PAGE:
On April 13th, 2006, The Guilford Courier ran a piece on Art In Motion: Invitational Exhibition of Puppets, and covered an installation of my puppets and set pieces from Growing Up Linda – Birthday Trauma. In the article, “Imagination and Skilled Hands Combine in Puppet Exhibition at GAC”, Leah Lopez Schmalz characterized my instalation as an “eye catching”.
More from “Imagination and Skilled Hands Combine in Puppet Exhibition at GAC” by Leah Lopez Schmalz:
If you’ve been looking for something unique, just a bit off the wal perhaps, look no further. Art in Motion: Invitational Exhibition of Puppets is just what it says: an entire show dedicated to the puppetry arts.
The Guilford Art Center (GAC) invited 17 puppeteers from across the Northeast to submit work in five major styles. The results include approximately 30 examples of shadow, rod, hand, mask and string (marionette) puppets.
Before attending the show, I was a tad concerned this would be the “Muppets Take Guilford” and not an “art” exhibit (though really what is the definition of an art exhibit anymore?) . Don’t get me wrong, there were Muppet-like critters-well, more like Fraggle Rock creatures – but there were also a number of intriguing shadow puppets, wooden carved marionettes, and papier-mâché-like rod puppets. Some told a story without a stitch of movement; others required the expert handling of a puppet master to thrill audiences.
Whether the goal is to tell a well-worn tale, to elicit giggles from prreschoolers or to act as a buffer/deflector for the puppet master, puppets are meant to engage the masses.
In a room full of puppets calling back to your childhood, where does one begin? Not at the numbered beginning – that would be too logical. So the first two I coused on upon entrance were the two that remended me of my younger years. In Frauline and Herr by Michael Graham, a mix of the traditional German rod puppets I had as a child and Mr. Rogers’ trolley visits to a fantasyland called Make-Believe collide. With their rosy cheeks and cloth hands, it’s easy to see them clapping a tune as they walk along the German countryside.
While the show is generally comprised of single pedestals of marionette samples, shaggy hand puppets, or the simpler shadow puppets, one installation certainly is an eye catcher. In Linda Carvel, Heir to the Thrown of the [Carvel Ice Cream Empire] by Marsian De Lellis of Pawtucket, Rhode Island, a pretty in pink Linda presides over a handfull of her relatives and a corner full of presents. According to the artist, the group appears in grey-scale to symbolize a horrible flashback to the heiress’s fifth birthday party where those supposed loving relatives said vile and nasty things to her. The creepy grouping has big life-like eyes that sit atop their skeletal, zombie bodies. If Johnny Depp were there, the stage would be set for a Tim Burton movie.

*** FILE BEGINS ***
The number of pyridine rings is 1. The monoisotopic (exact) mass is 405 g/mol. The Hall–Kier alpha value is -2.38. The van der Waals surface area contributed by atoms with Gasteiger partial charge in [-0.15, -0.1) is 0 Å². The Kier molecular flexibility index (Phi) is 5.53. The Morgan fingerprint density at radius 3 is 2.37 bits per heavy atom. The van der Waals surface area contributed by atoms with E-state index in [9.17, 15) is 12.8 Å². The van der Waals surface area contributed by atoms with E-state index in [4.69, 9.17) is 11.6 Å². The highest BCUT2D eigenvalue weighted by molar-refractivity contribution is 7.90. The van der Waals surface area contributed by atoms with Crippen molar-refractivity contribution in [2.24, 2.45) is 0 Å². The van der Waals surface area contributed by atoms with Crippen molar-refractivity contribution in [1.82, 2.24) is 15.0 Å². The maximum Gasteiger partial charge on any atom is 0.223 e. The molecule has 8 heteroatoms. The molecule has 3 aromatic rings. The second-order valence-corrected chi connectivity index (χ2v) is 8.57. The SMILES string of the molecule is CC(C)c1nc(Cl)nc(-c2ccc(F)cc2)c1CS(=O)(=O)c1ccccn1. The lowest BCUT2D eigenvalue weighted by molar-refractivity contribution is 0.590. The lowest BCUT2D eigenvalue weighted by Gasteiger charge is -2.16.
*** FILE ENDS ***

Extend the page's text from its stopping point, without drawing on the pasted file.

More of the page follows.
While I have the utmost respect for the level of detail, and the painstaking craftsmandship that goes into the more complicated puppets like the marionettes, at the end of the day it is the shadow puppets that rule. There is something magical about the simplicity of a two dimensional cutout creating images before you – it is not the physical “puppet” that the audience views, but a mix of light transparency, screen, and movement that creates a micro-cosmos.
Jim Napalitano of North Haven graduated from the University of Connecticut’s Puppet Arts Program and is a master at this particular technique. A true imagination captivator, he blends artful story telling with his creative masterpieces. Napalitano has performed around the world and his resume includes extension television credits – his most recent work can be seen on the PBS show, Between the Lions. Similar in technique to the image Lampshade 1, Drummer Hoff is a shadow puppet interpretation of a main character from Barbra Emberly’s book by the same name. Both are adaptations of a folk song about these soldiers and their cannon. The series of figures in Drummer Hoff are back lit by spot lights and fixed to a large (about 3’x2′) frame that is set at 45 degrees to the ground – a perfect angle to sit below, legs crossed and watch the story unfold.
Napoltano also works in three-dimensional forms; for example, 3 Strong Women is a cluster of four cloth-sculpted puppets based on the Japanese tale of ge.. strength and power. The book.. nearby for the bulic to peruse.
Overall the show is quite diverse – entertaining, imaginative, theatrical, and spooky at once. It’s a demented combination of Sesame Street, Where the Wild Things Are, and Pinocchio with a touch of voodoo thrown in for good measure. It’s well worth a visit to see what can happen when storytellers combine imagination with skilled hands. One is never too old to journey into Make-Believe.